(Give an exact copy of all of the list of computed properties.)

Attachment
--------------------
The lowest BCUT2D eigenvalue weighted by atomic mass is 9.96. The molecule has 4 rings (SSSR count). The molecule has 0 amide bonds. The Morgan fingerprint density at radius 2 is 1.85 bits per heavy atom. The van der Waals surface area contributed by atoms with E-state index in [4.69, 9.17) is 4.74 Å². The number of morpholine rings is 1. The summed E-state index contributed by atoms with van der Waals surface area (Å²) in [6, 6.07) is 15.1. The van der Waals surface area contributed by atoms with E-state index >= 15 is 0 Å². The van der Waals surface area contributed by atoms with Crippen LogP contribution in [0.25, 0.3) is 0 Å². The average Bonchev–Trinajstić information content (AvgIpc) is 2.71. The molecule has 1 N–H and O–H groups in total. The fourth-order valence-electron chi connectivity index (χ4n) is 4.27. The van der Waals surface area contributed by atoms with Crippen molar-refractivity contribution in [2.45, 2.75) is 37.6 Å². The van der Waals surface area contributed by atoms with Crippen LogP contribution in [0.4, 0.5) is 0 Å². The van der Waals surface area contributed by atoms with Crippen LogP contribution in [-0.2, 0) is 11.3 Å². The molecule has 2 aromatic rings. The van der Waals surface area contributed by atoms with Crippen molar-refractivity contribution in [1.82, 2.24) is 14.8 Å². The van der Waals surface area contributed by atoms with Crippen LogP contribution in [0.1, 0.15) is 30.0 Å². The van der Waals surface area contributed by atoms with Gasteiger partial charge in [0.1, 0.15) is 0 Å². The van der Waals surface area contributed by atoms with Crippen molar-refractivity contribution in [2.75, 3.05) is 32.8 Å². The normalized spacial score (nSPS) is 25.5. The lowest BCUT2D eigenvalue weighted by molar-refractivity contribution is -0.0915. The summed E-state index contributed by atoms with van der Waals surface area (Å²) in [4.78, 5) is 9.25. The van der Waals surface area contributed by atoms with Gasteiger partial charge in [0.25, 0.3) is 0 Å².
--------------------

The lowest BCUT2D eigenvalue weighted by atomic mass is 9.96. The molecule has 4 rings (SSSR count). The molecule has 0 amide bonds. The Morgan fingerprint density at radius 2 is 1.85 bits per heavy atom. The van der Waals surface area contributed by atoms with E-state index in [4.69, 9.17) is 4.74 Å². The number of morpholine rings is 1. The summed E-state index contributed by atoms with van der Waals surface area (Å²) in [6, 6.07) is 15.1. The van der Waals surface area contributed by atoms with E-state index >= 15 is 0 Å². The van der Waals surface area contributed by atoms with Crippen LogP contribution in [0.25, 0.3) is 0 Å². The average Bonchev–Trinajstić information content (AvgIpc) is 2.71. The molecule has 1 N–H and O–H groups in total. The fourth-order valence-electron chi connectivity index (χ4n) is 4.27. The van der Waals surface area contributed by atoms with Crippen molar-refractivity contribution in [2.45, 2.75) is 37.6 Å². The van der Waals surface area contributed by atoms with Crippen LogP contribution in [0.4, 0.5) is 0 Å². The van der Waals surface area contributed by atoms with Crippen LogP contribution in [-0.2, 0) is 11.3 Å². The molecule has 2 aromatic rings. The van der Waals surface area contributed by atoms with Crippen molar-refractivity contribution in [1.82, 2.24) is 14.8 Å². The van der Waals surface area contributed by atoms with Crippen LogP contribution in [0.1, 0.15) is 30.0 Å². The van der Waals surface area contributed by atoms with Gasteiger partial charge in [0.1, 0.15) is 0 Å². The van der Waals surface area contributed by atoms with Crippen molar-refractivity contribution in [2.75, 3.05) is 32.8 Å². The normalized spacial score (nSPS) is 25.5. The lowest BCUT2D eigenvalue weighted by molar-refractivity contribution is -0.0915. The summed E-state index contributed by atoms with van der Waals surface area (Å²) in [4.78, 5) is 9.25. The van der Waals surface area contributed by atoms with Gasteiger partial charge in [0.25, 0.3) is 0 Å².